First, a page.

We commend Arnson and coworkers for their review, which opportunely highlights the relevance of antiphospholipid syndrome (APS) as a neurological disease (1). We read with interest all the central nervous system manifestations associated with antiphospholipid antibodies described in the article, such as stroke, headache, migraine, epilepsy, movement and psychiatric disorders, ocular syndromes, cognitive dysfunction, dementia, and neurologic symptoms possibly associated with or possibly mimicked by APS. As described by the authors, acute encephalopathy is a rare clinical diagnosis in APS, but we want to underscore the importance of this condition because of its potential reversibility in some cases. In particular, the occurrence of reversible posterior leukoencephalopathy syndrome (RPLS) in APS has been recently reported in 1 patient with a history of systemic lupus erythematosus and secondary APS who developed bilateral blindness with brain computed tomography findings of white matter hypodensity mostly in the posterior cerebral region (2). RPLS is a condition first described by Hinchey and coworkers as neurological abnormalities resulting from an acute encephalopathy caused by white matter edema predominantly in the posterior cerebral region (3). Typical clinical features are headache, decreased alertness, altered mental functioning, seizures, and visual loss. Associated causes are connective tissue diseases, thrombotic thrombocytopenic purpura, human immunodeficiency virus infection, porphyria, and organ transplantation, while precipitating factors are hypertensive encephalopathy, preeclampsia, eclampsia, cytotoxic chemotherapies, and immunosuppressive agents (4). We recently observed a case of RPLS due to severe hypertension and renal failure in a patient with primary APS. This 33-year-old man with deep venous thrombosis of the right lower limb and seizures was hospitalized in the Department of Internal Medicine where laboratory examination showed a reduced platelet count, prolonged activated partial thromboplastin time, and persistently high titers of anticardiolipin IgG and IgM antibodies. The diagnosis of primary APS was made and he was treated with acenocumarol with a good clinical outcome. At the age of 45 years, he was again hospitalized because of edema of the legs and laboratory examination showed anemia, reduced platelet counts, signs of acute renal failure, and an autoimmune panel compatible with seroconversion to systemic lupus erythematosus. Eleven days after admission, he developed malignant hypertension (220/130 mm Hg) associated with seizures and bilateral amaurosis. An electroencephalogram recorded in the interictal period showed generalized slowing of activity with bilateral temporal theta waves and the cerebral computed tomography scan demonstrated posterior white matter hypodensity. A posterior leukoencephalopathy was suspected and therefore the patient underwent aggressive antihypertensive treatment with intravenous labetalol with dramatic improvement of both clinical and neuroradiological signs. As soon as he overcame the acute phase, he was then treated with immunosuppressive drugs with clinical and laboratory improvement. Early recognition and treatment of RPLS is essential because of its potential reversibility with appropriate management. The distinction between other neurological disorders reported by Arnson and coworkers, such as stroke or transient ischemic attack, is crucial to properly manage patients, since an aggressive reduction of the blood pressure minimizes the vasogenic edema in RPLS, while maintaining a relatively high mean arterial pressure allows for cerebral perfusion in acute stroke (5). In our case, multisystem involvement associated with visual loss and seizures also required the exclusion of central nervous system vasculitis, a condition that can be seen in patients with underlying autoimmune diseases. The differential diagnosis between these entities is important, since vasculitis requires immunosuppressive therapy, which should be avoided in the management of RPLS (6). In conclusion, we agree with Arnson and coworkers that neurological symptoms are significant manifestations of APS. We suggest that the possibility of RPLS in APS patients with neurological signs compatible with acute encephalopathy should be considered because of its potential reversibility with appropriate management even in those cases with severe manifestations on presentation.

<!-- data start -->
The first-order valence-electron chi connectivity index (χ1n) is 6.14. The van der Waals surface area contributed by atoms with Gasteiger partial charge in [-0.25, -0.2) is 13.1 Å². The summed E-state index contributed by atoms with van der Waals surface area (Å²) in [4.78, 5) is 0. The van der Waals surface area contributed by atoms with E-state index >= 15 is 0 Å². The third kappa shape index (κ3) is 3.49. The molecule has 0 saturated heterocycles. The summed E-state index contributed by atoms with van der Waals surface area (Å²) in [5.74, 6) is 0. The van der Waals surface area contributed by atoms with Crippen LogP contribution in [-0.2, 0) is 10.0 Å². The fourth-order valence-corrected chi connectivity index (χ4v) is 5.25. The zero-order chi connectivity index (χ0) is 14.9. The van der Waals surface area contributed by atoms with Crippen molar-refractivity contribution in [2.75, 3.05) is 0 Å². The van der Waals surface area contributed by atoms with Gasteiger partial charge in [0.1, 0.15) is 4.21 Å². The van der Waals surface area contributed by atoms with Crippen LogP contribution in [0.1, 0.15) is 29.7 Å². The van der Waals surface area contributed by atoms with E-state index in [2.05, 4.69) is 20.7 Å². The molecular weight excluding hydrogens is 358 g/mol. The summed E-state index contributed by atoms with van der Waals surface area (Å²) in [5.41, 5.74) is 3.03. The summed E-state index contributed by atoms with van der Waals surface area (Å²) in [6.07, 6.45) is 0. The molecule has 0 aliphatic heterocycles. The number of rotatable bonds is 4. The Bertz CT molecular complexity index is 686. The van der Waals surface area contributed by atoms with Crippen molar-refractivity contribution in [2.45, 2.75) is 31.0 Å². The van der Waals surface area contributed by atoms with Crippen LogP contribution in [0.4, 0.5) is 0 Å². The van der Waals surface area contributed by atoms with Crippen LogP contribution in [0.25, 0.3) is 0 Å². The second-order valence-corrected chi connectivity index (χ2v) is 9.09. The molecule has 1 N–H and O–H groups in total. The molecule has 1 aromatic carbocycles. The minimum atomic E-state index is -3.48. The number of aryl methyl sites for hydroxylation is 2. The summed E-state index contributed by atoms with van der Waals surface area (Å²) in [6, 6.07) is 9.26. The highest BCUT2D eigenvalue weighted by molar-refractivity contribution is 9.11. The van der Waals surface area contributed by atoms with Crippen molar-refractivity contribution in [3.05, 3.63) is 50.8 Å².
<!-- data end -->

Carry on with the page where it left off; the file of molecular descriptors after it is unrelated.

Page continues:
Antiphospholipid syndrome and reversible posterior leukoencephalopathy syndrome.

MURDACA, GIUSEPPE;PUPPO, FRANCESCO;PRIMAVERA, ALBERTO
2010

Abstract